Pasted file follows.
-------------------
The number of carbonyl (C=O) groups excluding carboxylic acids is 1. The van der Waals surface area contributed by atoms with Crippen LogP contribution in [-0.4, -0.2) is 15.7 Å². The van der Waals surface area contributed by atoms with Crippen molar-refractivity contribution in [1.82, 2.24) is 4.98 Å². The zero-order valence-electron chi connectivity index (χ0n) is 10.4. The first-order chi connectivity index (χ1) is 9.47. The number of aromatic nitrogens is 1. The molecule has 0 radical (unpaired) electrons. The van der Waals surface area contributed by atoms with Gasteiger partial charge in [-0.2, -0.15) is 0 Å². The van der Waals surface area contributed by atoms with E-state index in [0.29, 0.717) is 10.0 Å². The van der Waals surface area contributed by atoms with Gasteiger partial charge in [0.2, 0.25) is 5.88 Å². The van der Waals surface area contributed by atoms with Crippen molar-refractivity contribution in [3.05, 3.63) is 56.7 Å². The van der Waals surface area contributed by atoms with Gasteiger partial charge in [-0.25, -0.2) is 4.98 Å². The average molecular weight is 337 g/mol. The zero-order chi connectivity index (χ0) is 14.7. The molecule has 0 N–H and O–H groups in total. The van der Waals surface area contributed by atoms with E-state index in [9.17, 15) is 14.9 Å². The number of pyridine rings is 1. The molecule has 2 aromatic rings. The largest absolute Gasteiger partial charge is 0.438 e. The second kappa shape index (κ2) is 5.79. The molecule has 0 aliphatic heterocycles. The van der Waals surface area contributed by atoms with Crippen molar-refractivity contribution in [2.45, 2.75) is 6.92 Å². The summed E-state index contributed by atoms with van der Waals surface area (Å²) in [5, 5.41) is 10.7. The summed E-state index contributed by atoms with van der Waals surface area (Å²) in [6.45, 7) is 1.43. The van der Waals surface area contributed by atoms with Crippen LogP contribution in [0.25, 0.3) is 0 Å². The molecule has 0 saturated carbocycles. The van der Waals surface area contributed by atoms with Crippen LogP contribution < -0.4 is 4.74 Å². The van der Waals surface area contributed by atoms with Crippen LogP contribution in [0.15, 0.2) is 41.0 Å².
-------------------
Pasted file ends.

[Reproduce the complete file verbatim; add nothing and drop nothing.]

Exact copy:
The number of carbonyl (C=O) groups excluding carboxylic acids is 1. The van der Waals surface area contributed by atoms with Crippen LogP contribution in [-0.4, -0.2) is 15.7 Å². The van der Waals surface area contributed by atoms with Crippen molar-refractivity contribution in [1.82, 2.24) is 4.98 Å². The zero-order valence-electron chi connectivity index (χ0n) is 10.4. The first-order chi connectivity index (χ1) is 9.47. The number of aromatic nitrogens is 1. The molecule has 0 radical (unpaired) electrons. The van der Waals surface area contributed by atoms with Gasteiger partial charge in [-0.2, -0.15) is 0 Å². The van der Waals surface area contributed by atoms with E-state index in [0.29, 0.717) is 10.0 Å². The van der Waals surface area contributed by atoms with Gasteiger partial charge in [0.2, 0.25) is 5.88 Å². The van der Waals surface area contributed by atoms with Crippen molar-refractivity contribution in [3.05, 3.63) is 56.7 Å². The van der Waals surface area contributed by atoms with Gasteiger partial charge in [-0.25, -0.2) is 4.98 Å². The average molecular weight is 337 g/mol. The zero-order chi connectivity index (χ0) is 14.7. The molecule has 0 N–H and O–H groups in total. The van der Waals surface area contributed by atoms with E-state index in [9.17, 15) is 14.9 Å². The number of pyridine rings is 1. The molecule has 2 aromatic rings. The largest absolute Gasteiger partial charge is 0.438 e. The second kappa shape index (κ2) is 5.79. The molecule has 0 aliphatic heterocycles. The van der Waals surface area contributed by atoms with Crippen molar-refractivity contribution in [2.45, 2.75) is 6.92 Å². The summed E-state index contributed by atoms with van der Waals surface area (Å²) in [5, 5.41) is 10.7. The summed E-state index contributed by atoms with van der Waals surface area (Å²) in [6.45, 7) is 1.43. The van der Waals surface area contributed by atoms with Crippen LogP contribution in [0.25, 0.3) is 0 Å². The molecule has 0 saturated carbocycles. The van der Waals surface area contributed by atoms with Crippen LogP contribution < -0.4 is 4.74 Å². The van der Waals surface area contributed by atoms with Crippen LogP contribution in [0.15, 0.2) is 41.0 Å².